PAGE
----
This period was the most significant in the history of the Digambara sect also called the period of Bhattarakas.. Throughout this long period Jainism was a prominent religion of south India, and especially of Karnataka. The Jains held important positions in the government. Much of the commerce of the country was controlled by the Jains. All these prosperous people spent lavishly for the construction of temples and monuments of their religion. While the rulers spent their wealth in building the Hindu temples at Ellora, Halevid, etc., the Jain commercial classes filled the region with gigantic statues of Bahubali and Magnificent stambhas (towers) and temples. Going by the number of the archaeological remains alone, it might be inferred that some parts of Karnataka, specially the area round about Sravana Belagola, and Karakal were entirely Jain areas.
The Bhattarakas could be compared with the abbots or Mahants of monasteries, but in place of monasteries that do not exist in Jainism, the Bhattarkas were the person who managed the temples and also the estates endowed to the temples by the rulers, and the rich devotees. Though these jobs were of a secular nature, the Bhattarakas were actually religious persons. They were the religious leaders of the community. Among the Svetambaras, such leadership was provided by the monks; but on account of the rule of strict nudity, few people became monks among the Digambaras, and the Bhattarakas thus necessarily had to assume this leadership. Another important function that the Bhattarkas performed was to lead the members of the community to various places of pilgrimage. The Bhattarakas were not strictly munis or ascetics, and therefore they did not go about naked, as Digambara munis were expected to live.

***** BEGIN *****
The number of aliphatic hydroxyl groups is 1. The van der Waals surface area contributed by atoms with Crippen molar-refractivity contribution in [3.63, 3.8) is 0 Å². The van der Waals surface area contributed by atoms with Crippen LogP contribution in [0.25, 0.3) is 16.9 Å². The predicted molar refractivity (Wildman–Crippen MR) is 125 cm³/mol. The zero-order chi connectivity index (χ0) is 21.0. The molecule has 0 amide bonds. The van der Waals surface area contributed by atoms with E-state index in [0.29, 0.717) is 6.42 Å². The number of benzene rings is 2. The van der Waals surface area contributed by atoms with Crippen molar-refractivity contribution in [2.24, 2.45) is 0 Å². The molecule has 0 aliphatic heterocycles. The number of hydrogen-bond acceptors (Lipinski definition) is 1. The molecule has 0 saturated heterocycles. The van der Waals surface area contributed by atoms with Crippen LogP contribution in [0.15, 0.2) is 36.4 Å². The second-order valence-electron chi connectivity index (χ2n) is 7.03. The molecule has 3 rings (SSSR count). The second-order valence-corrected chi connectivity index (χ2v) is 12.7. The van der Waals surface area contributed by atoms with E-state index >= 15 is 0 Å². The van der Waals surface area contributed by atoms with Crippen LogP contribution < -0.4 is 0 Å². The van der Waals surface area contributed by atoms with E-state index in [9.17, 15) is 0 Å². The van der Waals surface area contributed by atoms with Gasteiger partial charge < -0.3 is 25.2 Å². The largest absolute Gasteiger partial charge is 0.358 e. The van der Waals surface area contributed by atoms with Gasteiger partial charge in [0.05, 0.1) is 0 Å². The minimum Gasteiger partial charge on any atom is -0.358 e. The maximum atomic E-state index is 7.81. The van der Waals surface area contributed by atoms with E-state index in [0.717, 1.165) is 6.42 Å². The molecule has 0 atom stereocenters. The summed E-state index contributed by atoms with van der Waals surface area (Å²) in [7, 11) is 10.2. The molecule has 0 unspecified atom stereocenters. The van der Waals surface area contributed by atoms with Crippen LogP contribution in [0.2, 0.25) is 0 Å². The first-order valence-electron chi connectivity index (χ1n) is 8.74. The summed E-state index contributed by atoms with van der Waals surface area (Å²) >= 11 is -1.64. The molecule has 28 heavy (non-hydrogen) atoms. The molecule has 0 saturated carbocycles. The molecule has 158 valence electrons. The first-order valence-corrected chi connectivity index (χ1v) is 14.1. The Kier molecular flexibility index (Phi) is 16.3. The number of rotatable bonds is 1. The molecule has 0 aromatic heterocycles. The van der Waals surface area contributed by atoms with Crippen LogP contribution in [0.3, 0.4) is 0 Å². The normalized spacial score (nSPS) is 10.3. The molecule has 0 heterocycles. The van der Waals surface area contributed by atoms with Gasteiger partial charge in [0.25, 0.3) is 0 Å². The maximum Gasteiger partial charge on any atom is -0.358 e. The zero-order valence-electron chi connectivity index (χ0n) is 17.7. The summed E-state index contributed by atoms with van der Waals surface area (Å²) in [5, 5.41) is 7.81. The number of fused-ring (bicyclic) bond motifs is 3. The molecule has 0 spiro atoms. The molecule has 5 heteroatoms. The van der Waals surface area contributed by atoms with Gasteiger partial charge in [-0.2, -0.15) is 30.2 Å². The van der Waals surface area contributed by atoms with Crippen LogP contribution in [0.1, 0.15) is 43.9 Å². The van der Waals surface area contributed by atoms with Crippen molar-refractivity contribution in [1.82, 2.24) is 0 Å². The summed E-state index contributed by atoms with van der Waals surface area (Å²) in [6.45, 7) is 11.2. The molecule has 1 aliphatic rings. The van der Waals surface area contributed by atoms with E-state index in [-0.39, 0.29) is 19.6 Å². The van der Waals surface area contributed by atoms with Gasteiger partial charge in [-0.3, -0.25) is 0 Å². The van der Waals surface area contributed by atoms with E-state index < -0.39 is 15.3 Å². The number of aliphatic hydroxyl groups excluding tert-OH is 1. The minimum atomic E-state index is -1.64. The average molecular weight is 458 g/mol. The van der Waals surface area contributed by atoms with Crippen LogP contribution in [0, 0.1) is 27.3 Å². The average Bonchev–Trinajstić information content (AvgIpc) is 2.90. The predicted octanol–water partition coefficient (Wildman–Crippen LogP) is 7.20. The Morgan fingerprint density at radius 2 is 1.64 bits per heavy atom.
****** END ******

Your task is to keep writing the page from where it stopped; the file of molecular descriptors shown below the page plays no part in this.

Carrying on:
Then a new sect of yatis the Bhattarakas, started among the Digambaras. The legend has no historic basis for the mention of the Bhattarakas, is found in the 9th century in the Satkhandagamatika of Virasena, but the system must have started much earlier. For even in the inscriptions of the 5th century we find mention of the gifts of land to Jain temples, and there must have been some body to manage the properties so received.